An ion-sensitive field-effect transistor (ISFET) is a field-effect transistor used for measuring ion concentrations in solution; when the ion concentration (such as H+, see pH scale) changes, the current through the transistor will change accordingly. Here, the solution is used as the gate electrode. A voltage between substrate and oxide surfaces arises due to an ion sheath. It is a special type of MOSFET (metal–oxide–semiconductor field-effect transistor), and shares the same basic structure, but with the metal gate replaced by an ion-sensitive membrane, electrolyte solution and reference electrode. Invented in 1970, the ISFET was the first biosensor FET (BioFET).
The surface hydrolysis of Si–OH groups of the gate materials varies in aqueous solutions due to pH value. Typical gate materials are SiO2, Si3N4, Al2O3 and Ta2O5.
The mechanism responsible for the oxide surface charge can be described by the site binding model, which describes the equilibrium between the Si–OH surface sites and the H+ ions in the solution. The hydroxyl groups coating an oxide surface such as that of SiO2 can donate or accept a proton and thus behave in an amphoteric way as illustrated by the following acid-base reactions occurring at the oxide-electrolyte interface:
An ISFET's source and drain are constructed as for a MOSFET. The gate electrode is separated from the channel by a barrier which is sensitive to hydrogen ions and a gap to allow the substance under test to come in contact with the sensitive barrier. An ISFET's threshold voltage depends on the pH of the substance in contact with its ion-sensitive barrier.
An ISFET electrode sensitive to H+ concentration can be used as a conventional glass electrode to measure the pH of a solution. However, it also requires a reference electrode to operate. If the reference electrode used in contact with the solution is of the AgCl or Hg2Cl2 classical type, it will suffer the same limitations as conventional pH electrodes (junction potential, KCl leak, and glycerol leak in case of gel electrode). A conventional reference electrode can also be bulky and fragile. A too large volume constrained by a classical reference electrode also precludes the miniaturization of the ISFET electrode, a mandatory feature for some biological or in vivo clinical analyses (disposable mini-catheter pH probe). The breakdown of a conventional reference electrode could also make problem in on-line measurements in the pharmaceutical or food industry if highly valuable products are contaminated by electrode debris or toxic chemical compounds at a late production stage and must be discarded for the sake of safety.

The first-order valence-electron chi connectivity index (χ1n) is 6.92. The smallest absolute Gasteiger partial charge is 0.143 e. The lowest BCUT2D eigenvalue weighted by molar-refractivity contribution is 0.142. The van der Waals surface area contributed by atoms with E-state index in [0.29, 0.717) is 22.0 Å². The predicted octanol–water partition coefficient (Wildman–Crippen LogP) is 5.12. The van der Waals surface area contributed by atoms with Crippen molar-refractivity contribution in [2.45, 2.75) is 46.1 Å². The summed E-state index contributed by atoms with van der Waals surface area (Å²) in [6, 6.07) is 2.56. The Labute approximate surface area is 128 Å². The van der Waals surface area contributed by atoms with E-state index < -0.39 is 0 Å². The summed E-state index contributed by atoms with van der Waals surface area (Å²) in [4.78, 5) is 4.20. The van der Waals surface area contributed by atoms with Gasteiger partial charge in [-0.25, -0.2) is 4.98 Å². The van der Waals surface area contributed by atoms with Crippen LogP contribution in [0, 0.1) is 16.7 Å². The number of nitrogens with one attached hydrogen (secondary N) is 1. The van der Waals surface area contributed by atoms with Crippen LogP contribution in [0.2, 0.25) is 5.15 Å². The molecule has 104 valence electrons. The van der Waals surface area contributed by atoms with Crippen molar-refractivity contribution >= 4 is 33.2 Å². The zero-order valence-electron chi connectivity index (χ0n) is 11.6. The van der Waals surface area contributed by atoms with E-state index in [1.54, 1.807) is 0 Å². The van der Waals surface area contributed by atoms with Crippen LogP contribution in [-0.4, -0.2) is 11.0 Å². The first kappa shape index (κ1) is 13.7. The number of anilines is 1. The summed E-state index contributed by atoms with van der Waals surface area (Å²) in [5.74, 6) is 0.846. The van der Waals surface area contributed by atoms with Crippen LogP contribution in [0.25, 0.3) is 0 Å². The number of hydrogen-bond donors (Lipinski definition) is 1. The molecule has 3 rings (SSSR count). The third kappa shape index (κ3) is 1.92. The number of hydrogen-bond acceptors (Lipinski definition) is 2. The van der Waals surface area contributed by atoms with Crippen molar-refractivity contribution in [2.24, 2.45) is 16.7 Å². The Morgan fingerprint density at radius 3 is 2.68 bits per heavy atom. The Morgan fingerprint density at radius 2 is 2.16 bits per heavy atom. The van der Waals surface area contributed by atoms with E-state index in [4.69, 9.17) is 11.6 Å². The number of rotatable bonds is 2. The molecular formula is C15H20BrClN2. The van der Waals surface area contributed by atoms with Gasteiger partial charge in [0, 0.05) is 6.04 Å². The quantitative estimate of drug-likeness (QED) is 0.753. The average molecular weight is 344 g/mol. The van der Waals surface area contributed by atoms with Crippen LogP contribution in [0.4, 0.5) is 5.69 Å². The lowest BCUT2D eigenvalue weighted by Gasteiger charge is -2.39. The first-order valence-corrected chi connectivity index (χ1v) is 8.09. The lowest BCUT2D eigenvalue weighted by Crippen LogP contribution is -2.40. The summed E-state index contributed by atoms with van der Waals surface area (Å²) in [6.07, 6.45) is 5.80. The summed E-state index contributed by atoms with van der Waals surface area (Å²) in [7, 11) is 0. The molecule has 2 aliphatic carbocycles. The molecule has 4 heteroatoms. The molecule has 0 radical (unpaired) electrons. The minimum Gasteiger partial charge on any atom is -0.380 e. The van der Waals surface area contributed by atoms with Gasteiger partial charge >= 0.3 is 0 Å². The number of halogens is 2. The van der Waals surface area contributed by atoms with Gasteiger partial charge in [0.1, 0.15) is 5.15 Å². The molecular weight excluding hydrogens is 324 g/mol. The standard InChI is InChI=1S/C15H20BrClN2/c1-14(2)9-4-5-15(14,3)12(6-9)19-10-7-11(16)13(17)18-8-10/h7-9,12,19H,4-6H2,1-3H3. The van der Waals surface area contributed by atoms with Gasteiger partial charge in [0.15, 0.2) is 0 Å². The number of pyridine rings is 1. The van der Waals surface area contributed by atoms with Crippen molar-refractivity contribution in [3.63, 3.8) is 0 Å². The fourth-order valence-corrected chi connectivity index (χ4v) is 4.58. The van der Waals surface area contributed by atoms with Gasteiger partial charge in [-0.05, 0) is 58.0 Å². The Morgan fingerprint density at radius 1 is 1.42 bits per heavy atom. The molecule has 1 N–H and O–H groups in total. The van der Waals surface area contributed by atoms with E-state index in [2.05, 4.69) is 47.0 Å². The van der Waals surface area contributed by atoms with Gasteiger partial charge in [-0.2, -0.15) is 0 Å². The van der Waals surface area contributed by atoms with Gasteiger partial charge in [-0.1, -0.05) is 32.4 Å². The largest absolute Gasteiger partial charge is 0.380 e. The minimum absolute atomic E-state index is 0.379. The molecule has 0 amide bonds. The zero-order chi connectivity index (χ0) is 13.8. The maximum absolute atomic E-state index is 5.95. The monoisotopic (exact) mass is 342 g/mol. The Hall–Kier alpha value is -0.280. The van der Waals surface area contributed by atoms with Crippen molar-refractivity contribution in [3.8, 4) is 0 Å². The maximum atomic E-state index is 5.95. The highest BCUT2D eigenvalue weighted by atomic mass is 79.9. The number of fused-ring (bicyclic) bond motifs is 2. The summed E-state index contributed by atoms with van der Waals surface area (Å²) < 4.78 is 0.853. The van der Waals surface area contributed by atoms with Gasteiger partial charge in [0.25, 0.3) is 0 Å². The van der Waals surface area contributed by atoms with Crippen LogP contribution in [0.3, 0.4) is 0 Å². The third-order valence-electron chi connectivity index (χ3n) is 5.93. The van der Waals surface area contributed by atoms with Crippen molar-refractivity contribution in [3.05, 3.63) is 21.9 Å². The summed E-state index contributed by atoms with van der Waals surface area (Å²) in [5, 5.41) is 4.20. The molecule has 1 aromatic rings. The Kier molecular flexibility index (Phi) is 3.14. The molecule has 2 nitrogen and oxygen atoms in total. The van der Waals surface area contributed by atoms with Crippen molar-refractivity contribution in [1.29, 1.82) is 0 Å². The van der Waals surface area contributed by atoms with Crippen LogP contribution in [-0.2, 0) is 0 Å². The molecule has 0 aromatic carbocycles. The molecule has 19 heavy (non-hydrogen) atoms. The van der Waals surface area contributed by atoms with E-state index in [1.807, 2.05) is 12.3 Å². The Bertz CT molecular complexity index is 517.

For this reason, since more than 20 years many research efforts have been dedicated to on-chip embedded tiny reference field effect transistors (REFET). Their functioning principle, or operating mode, can vary, depending on the electrode producers and are often proprietary and protected by patents. Semi-conductor modified surfaces required for REFET are also not always in thermodynamical equilibrium with the test solution and can be sensitive to aggressive or interfering dissolved species or not well characterized aging phenomena. This is not a real problem if the electrode can be frequently re-calibrated at regular time interval and is easily maintained during its service life. However, this may be an issue if the electrode has to remain immersed on-line for prolonged period of time, or is inaccessible for particular constrains related to the nature of the measurements itself (geochemical measurements under elevated water pressure in harsh environments or under anoxic or reducing conditions easily disturbed by atmospheric oxygen ingress or pressure changes).
A crucial factor for ISFET electrodes, as for conventional glass electrodes, remains thus the reference electrode. When troubleshooting electrode malfunctions, often, most of the problems have to be searched for from the side of the reference electrode.
For ISFET-based sensors, low-frequency noise is most detrimental to the overall SNR as it can interfere with biomedical signals which span in the same frequency domain. The noise has mainly three sources. The noise sources outside the ISFET itself are referred to as the external noise, such as environmental interference and instrument noise from terminal read-out circuits. The intrinsic noise refers to that appearing in the solid part of an ISFET, which is mainly caused by the trapping and de-trapping of carriers at the Oxide/Si interface. And the extrinsic noise is generally rooted in the liquid/oxide interface causing by the ion exchange at the liquid/oxide interface. Many methods are invented to suppress the noise of ISFET. For example, to suppress the external noise, we can integrate a bipolar junction transistor with ISFET to realize immediate the internal amplification of drain current. And to suppress the intrinsic noise we can replace the noisy oxide/Si interface by a Schottky junction gate.
The basis for the ISFET is the MOSFET. Dutch engineer Piet Bergveld, at the University of Twente studied the MOSFET and realized it could be adapted into a sensor for electrochemical and biological applications. This led to Bergveld's invention of the ISFET in 1970. He described the ISFET as "a special type of MOSFET with a gate at a certain distance". It was the earliest Biosensor FET (BioFET).
ISFET sensors could be implemented in integrated circuits based on CMOS (complementary MOS) technology. ISFET devices are widely used in biomedical applications, such as the detection of DNA hybridization, biomarker detection from blood, antibody detection, glucose measurement and pH sensing. The ISFET is also the basis for later BioFETs, such as the DNA field-effect transistor (DNAFET), used in genetic technology.
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